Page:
In the context of hardware trust and assurance, reverse engineering has been
often considered as an illegal action. Generally speaking, reverse engineering
aims to retrieve information from a product, i.e., integrated circuits (ICs)
and printed circuit boards (PCBs) in hardware security-related scenarios, in
the hope of understanding the functionality of the device and determining its
constituent components. Hence, it can raise serious issues concerning
Intellectual Property (IP) infringement, the (in)effectiveness of
security-related measures, and even new opportunities for injecting hardware
Trojans. Ironically, reverse engineering can enable IP owners to verify and
validate the design. Nevertheless, this cannot be achieved without overcoming
numerous obstacles that limit successful outcomes of the reverse engineering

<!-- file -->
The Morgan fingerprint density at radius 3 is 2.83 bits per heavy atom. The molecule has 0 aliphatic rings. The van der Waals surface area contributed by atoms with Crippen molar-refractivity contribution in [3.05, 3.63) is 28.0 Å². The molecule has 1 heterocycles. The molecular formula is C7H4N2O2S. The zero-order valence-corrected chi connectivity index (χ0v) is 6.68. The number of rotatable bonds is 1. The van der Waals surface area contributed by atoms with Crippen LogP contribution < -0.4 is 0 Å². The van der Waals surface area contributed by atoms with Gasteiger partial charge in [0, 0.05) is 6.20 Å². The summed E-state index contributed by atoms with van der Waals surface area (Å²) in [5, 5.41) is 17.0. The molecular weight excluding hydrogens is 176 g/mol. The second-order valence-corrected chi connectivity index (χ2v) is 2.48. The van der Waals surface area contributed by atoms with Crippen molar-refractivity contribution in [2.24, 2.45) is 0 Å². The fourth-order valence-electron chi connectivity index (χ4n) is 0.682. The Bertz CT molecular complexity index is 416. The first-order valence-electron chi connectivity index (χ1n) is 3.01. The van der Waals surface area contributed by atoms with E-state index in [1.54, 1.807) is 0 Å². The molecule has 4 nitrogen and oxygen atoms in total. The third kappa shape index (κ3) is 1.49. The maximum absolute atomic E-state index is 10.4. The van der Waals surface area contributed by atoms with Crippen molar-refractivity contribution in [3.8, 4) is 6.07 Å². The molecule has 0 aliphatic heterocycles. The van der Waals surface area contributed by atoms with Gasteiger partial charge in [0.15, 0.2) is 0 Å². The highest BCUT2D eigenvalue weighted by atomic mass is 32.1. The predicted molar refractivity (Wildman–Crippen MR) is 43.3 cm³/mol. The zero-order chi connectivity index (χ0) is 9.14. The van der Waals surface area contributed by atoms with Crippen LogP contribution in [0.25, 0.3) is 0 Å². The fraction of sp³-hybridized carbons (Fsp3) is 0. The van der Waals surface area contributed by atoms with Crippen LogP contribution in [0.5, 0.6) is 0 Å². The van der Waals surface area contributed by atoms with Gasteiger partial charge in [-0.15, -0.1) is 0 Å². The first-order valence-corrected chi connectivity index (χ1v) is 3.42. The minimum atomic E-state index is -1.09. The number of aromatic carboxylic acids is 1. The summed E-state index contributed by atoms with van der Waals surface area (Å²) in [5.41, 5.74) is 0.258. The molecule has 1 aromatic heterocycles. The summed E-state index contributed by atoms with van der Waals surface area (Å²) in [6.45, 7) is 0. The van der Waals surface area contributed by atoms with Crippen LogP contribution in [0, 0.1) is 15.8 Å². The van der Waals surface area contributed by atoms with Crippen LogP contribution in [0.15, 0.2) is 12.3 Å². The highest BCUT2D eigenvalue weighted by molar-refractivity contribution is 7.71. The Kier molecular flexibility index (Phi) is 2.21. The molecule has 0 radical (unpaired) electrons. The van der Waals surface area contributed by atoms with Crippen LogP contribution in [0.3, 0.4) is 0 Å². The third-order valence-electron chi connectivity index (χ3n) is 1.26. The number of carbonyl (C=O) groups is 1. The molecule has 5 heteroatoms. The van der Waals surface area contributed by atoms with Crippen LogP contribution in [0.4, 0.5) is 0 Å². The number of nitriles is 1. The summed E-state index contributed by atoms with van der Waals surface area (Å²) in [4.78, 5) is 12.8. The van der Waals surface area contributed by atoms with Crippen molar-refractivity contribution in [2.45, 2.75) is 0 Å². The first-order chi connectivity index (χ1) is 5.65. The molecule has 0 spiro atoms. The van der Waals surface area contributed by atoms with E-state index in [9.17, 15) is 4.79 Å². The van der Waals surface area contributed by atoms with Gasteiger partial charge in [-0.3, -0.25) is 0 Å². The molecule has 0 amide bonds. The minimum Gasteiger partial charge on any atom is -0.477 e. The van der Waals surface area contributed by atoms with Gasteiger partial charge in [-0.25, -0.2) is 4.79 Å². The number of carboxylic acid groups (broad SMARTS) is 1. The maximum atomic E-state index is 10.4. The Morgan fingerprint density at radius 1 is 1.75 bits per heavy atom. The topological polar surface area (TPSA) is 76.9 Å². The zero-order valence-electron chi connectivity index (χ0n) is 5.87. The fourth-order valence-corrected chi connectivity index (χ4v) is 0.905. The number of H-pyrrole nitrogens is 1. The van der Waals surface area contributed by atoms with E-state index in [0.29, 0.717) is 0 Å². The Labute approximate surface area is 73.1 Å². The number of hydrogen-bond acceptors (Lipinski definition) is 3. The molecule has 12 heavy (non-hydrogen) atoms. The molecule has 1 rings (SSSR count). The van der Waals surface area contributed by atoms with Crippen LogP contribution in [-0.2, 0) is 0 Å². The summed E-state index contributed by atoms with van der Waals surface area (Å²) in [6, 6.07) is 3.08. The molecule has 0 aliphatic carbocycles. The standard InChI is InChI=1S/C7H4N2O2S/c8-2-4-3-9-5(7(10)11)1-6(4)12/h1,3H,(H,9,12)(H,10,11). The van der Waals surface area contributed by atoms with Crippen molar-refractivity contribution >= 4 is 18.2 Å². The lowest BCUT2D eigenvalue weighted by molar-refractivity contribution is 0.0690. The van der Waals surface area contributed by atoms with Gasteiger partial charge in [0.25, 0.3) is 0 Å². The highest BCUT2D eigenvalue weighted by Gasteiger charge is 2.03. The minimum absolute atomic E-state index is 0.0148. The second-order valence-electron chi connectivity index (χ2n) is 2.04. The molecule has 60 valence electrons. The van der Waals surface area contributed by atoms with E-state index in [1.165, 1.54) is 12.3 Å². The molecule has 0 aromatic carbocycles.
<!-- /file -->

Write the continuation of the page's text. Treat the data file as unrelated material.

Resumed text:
process. This paper surveys these challenges from two complementary
perspectives: image processing and machine learning. These two fields of study
form a firm basis for the enhancement of efficiency and accuracy of reverse
engineering processes for both PCBs and ICs. In summary, therefore, this paper
presents a roadmap indicating clearly the actions to be taken to fulfill
hardware trust and assurance objectives.

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Author Of this post: <a href="">Ulbert J. Botero</a>, <a href="">Ronald Wilson</a>, <a href="">Hangwei Lu</a>, <a href="">Mir Tanjidur Rahman</a>, <a href="">Mukhil A. Mallaiyan</a>, <a href="">Fatemeh Ganji</a>, <a href="">Navid Asadizanjani</a>, <a href="">Mark M. Tehranipoor</a>, <a href="">Damon L. Woodard</a>, <a href="">Domenic Forte</a>

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